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LWN.net Weekly Edition for May 23, 2013
An "enum" for Python 3
An unexpected perf feature
LWN.net Weekly Edition for May 16, 2013
A look at the PyPy 2.0 release
I can see how this could be `secure' for those supplying the CPU power.
But how can you ever trust the results of the calculations?
`Securely' for who?
Posted Feb 25, 2005 15:10 UTC (Fri) by shane (subscriber, #3335)
A related, and more tricky question, is whether or not you could ever do
computation on someone's computer without them being able to know what you
You can do certain operations on remote computers with a degree of safety.
For instance, you can store data on a distributed file system, if you
For more traditional computation it is difficult to know what it is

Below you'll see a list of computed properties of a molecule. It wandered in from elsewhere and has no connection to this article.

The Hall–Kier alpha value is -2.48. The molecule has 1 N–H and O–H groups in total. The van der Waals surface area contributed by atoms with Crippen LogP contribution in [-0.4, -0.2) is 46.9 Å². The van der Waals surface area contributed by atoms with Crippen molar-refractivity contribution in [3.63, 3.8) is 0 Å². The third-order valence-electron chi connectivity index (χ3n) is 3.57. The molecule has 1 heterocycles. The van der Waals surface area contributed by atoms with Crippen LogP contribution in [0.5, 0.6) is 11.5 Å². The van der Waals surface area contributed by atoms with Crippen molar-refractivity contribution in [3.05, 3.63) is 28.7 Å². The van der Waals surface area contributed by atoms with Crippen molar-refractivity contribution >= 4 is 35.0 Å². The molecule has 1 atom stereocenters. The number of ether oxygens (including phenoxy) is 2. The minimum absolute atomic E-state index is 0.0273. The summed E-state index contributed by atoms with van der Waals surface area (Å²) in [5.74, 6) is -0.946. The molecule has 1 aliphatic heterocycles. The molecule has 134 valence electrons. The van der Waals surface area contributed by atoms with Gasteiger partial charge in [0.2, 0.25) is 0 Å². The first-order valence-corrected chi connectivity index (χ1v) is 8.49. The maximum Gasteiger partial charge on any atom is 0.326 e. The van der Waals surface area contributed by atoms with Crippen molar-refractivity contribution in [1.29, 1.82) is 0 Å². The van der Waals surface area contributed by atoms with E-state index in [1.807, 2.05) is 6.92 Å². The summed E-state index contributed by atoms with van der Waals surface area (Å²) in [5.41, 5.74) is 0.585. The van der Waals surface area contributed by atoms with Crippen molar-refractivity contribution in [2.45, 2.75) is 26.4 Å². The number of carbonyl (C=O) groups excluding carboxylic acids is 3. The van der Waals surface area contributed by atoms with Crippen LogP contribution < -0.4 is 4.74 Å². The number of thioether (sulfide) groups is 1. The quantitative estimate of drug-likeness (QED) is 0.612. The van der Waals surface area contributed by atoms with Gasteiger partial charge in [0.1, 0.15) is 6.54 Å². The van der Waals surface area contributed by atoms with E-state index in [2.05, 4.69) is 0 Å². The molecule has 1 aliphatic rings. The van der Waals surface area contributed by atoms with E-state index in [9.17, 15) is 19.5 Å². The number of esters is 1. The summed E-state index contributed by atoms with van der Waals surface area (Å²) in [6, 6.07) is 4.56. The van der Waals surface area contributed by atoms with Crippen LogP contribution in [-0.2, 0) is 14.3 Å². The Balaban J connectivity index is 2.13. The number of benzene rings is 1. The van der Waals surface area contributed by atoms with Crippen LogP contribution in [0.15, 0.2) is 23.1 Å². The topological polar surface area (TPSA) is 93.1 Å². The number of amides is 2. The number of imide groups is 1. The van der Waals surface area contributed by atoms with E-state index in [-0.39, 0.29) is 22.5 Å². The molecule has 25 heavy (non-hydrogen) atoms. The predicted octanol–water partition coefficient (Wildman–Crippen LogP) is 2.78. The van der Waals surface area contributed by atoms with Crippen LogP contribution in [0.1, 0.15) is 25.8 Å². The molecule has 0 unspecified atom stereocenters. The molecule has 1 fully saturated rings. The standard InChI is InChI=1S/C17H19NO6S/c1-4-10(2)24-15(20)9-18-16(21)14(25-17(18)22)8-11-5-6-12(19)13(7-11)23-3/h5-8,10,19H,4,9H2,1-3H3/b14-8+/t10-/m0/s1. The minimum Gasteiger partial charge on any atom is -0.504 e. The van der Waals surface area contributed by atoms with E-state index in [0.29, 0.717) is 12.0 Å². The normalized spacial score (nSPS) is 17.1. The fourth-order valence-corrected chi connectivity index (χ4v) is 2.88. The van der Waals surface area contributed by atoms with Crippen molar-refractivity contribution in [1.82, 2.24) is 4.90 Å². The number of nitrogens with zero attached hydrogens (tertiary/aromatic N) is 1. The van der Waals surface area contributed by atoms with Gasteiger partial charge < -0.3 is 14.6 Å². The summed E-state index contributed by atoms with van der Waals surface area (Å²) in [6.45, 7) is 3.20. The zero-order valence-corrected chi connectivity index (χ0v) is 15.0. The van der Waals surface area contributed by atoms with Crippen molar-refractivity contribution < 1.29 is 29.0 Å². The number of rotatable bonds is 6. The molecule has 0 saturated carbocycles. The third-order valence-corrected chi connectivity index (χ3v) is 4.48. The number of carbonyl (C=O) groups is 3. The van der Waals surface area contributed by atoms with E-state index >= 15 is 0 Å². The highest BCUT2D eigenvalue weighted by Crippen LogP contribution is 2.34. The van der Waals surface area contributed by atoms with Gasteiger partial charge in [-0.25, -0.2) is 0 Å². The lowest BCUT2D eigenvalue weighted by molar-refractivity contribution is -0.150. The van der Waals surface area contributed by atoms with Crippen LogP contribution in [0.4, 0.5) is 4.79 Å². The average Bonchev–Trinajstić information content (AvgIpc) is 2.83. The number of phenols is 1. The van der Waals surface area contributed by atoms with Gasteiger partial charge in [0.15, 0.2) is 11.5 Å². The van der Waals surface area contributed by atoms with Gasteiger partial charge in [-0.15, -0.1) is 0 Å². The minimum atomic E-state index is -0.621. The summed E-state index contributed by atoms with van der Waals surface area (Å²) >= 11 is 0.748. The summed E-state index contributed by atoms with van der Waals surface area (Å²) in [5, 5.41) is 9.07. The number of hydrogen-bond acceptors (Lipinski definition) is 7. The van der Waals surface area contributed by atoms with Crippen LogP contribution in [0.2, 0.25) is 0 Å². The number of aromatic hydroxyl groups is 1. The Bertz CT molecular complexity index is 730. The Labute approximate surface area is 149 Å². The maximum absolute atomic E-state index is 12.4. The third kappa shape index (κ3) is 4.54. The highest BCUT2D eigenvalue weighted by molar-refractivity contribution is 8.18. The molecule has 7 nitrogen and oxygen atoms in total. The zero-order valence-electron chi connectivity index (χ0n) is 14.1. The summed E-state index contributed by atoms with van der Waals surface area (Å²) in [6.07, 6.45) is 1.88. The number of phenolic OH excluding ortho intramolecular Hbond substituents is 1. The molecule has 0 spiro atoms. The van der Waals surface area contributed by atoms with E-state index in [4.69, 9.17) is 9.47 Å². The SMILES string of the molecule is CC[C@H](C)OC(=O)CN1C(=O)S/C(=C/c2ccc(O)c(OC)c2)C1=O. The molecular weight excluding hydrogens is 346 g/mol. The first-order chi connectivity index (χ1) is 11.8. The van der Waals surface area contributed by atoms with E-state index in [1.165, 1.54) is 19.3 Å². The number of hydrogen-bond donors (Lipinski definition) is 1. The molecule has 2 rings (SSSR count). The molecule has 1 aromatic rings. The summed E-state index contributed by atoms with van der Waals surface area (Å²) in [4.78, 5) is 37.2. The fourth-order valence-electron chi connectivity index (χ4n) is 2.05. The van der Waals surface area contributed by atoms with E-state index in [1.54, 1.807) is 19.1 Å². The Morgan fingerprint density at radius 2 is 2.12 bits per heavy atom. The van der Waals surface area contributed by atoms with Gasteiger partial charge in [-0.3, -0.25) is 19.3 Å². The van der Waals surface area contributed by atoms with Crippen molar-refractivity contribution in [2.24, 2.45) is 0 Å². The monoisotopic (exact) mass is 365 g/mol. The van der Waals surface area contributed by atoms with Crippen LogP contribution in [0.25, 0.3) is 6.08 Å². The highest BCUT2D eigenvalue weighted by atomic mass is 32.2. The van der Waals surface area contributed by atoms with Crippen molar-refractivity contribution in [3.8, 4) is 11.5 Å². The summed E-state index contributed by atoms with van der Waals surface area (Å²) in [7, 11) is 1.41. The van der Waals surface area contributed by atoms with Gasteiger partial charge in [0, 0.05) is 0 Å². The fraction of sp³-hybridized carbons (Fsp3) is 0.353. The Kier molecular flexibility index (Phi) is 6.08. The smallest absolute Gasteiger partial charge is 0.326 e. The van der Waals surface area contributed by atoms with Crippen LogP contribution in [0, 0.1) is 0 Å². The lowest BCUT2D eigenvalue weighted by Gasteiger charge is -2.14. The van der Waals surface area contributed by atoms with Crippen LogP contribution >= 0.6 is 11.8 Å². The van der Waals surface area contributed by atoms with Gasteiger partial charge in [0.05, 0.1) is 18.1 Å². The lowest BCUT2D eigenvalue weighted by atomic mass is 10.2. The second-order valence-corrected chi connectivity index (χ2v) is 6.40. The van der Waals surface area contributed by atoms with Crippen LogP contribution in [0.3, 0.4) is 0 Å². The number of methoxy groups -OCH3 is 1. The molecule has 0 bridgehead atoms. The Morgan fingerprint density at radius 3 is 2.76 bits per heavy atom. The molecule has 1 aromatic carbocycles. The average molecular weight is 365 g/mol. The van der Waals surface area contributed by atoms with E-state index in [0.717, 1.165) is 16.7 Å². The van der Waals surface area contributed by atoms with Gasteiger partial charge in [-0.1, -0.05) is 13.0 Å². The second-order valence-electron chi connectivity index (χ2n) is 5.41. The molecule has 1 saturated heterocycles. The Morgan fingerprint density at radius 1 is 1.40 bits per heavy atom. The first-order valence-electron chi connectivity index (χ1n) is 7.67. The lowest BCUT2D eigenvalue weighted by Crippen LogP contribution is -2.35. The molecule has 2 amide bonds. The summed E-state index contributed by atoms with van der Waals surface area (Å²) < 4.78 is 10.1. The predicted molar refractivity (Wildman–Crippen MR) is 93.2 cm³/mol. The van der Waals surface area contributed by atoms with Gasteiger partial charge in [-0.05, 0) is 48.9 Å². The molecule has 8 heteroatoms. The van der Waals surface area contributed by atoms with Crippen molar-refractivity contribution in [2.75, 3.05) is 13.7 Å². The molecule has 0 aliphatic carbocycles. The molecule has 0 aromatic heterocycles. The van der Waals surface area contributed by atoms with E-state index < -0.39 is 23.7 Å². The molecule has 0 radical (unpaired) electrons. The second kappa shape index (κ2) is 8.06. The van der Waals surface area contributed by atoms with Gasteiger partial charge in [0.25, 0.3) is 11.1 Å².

possible to hide or not. If you wanted someone to do work for you, but not
know what they were doing, you can take steps. Getting back to division,
you could multiply both the numerator and denominator by the same amount,
and know that the results of the division would be the same. The person
doing the work for you would have no way to know which two numbers you are
dividing, and still be able to give you a result you can use. Plus you can
check it when you get the result back.
Of course, the person doing this work will still know that division is
being done, so the operation isn't completely transparent.
It gets trickier still when you are executing a series of operations. For
instance, if you have a function that consists of a division followed by
an addition, then you cannot simply scale the numbers as before.
I'm not sure what is possible and what isn't, only that *something* is
possible. I've actually considered proposing this as a PhD topic and going
back to school. :)
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